Palestinian Popular Struggle Front

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Palestinian Popular Struggle Front
جبهة النضال الشعبي الفلسطيني
Leader Ahmed Majdalani[1]
Founded 1967 (1967)
Ideology Socialism
Palestinianism
Left-wing nationalism
Palestinian nationalism
Website
www.nedalshabi.org
Politics of Palestine
Political parties
Elections

The Palestinian Popular Struggle Front (PPSF, occasionally abbr. PSF), (Arabic: جبهة النضال الشعبي الفلسطيني, Jabhet Al-Nedal Al-Sha'abi Al-Falestini), is a Palestinian political party. The group was led by Dr. Samir Ghawshah until his death in 2009. Despite holding a seat in the executive council in the Palestine Liberation Organization (PLO), PPSF is generally considered to have a limited influence over Palestinian politics.

Initial history[edit]

The PPSF was founded as the Palestinian Popular Struggle Organization (PPSO) in the West Bank in 1967 by Bahjat Abu Gharbiyah, a former ba'athist, following a split from the Popular Front for the Liberation of Palestine (PFLP).[2] It had close ties to Fatah, and in 1971 it officially became a Fatah-affiliated organization. It fell out with the Yasir Arafat leadership in Fatah in 1973, and left the organization to act independently. In 1974 it took a further step, leaving the PLO to become a founding member of the Rejectionist Front, in protest of the increasingly moderate politics of Arafat.

In the 1970s the PPSF hijacked airplanes, and also attacked civilian Israeli passengers in Athens Airport in 1969.

Initially close to Egypt after its break with Fatah, it eventually slipped into decline. In 1982 it was revived jointly by Syria and Libya, in an attempt to bolster hardliner and anti-Arafat forces in the PLO (Syria was simultaneously fighting the PLO in Lebanon).

Members of the PPSF were mentioned as possible suspects in the 1988 Lockerbie Bombing, believed to have been orchestrated by the Libyan regime, but Samir Ghawshah denied the charges.[3]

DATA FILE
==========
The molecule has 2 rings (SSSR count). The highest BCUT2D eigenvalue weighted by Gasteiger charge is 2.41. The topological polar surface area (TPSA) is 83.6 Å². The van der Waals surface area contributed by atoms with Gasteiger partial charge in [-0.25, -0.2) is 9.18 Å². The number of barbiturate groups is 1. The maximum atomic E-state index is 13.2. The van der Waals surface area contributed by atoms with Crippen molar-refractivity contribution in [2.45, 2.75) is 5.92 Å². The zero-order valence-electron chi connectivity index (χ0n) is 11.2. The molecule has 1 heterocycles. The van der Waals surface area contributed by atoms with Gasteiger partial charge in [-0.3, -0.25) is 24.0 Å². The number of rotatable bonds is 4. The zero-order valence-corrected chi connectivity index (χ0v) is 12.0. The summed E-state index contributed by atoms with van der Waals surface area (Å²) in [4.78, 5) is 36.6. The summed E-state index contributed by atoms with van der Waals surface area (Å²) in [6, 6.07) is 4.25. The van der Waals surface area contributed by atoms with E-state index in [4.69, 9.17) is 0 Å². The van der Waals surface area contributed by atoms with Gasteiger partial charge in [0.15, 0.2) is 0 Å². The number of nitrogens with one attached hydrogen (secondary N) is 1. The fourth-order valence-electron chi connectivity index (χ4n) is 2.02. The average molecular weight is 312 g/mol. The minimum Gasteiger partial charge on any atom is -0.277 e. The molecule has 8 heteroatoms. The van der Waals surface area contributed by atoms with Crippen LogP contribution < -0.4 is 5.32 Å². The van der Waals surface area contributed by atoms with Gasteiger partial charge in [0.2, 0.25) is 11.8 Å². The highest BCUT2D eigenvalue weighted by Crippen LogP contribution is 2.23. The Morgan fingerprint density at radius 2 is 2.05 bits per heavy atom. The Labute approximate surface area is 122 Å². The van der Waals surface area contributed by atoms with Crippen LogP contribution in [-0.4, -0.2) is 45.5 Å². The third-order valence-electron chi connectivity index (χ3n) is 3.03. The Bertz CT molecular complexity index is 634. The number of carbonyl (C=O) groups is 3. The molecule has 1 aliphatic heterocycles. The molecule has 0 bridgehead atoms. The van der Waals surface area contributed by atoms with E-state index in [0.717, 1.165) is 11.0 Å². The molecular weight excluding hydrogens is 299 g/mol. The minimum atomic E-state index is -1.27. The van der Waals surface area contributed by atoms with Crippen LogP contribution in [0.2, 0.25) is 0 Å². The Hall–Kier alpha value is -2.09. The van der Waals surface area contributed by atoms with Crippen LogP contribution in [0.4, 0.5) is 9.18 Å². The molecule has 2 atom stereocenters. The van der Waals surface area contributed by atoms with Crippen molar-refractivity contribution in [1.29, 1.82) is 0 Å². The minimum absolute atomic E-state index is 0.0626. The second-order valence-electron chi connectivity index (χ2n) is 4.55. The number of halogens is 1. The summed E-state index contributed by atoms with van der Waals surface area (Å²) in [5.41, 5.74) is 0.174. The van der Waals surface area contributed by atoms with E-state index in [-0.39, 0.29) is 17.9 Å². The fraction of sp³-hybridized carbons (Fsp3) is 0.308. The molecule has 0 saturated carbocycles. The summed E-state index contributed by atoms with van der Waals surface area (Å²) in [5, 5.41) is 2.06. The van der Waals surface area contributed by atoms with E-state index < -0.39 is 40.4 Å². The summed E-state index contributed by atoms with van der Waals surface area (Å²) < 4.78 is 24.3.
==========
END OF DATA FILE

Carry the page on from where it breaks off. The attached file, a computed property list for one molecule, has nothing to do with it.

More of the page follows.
Reconciliation with PLO and PNA politics[edit]

In 1991 was allowed to rejoin the PLO after accepting United Nations Security Council Resolution 242 and the concept of negotiations with Israel. Ghawshah gained a seat on the PLO executive committee. The PPSF was however divided into two, the main group led by Ghawshah which accepted the Palestinian National Authority (PNA), and Khalid ‘Abd al-Majid's parallel PPSF opposing it from exile in Damascus, Syria.

PPSF took part in the 1996 Palestinian legislative elections with 12 candidates. Together they got 0.76% of the national vote.[2]

It took part in the 2006 Palestine elections under the label "Freedom and Social Justice", but failed to win a seat. In total their list got 7 127 votes (0.72%).

Front organizations[edit]

'Freedom and Social Justice' electoral stencil in Ramallah

The PPSF maintains four front organizations; the Workers Struggle Bloc, Palestinian Struggle Youth Union, Students Struggle Bloc, Women's Struggle Bloc and Teachers Struggle Bloc.

PPSF publishes Sawt an-Nidhal (Voice of the Struggle).

See also[edit]

References[edit]

External links[edit]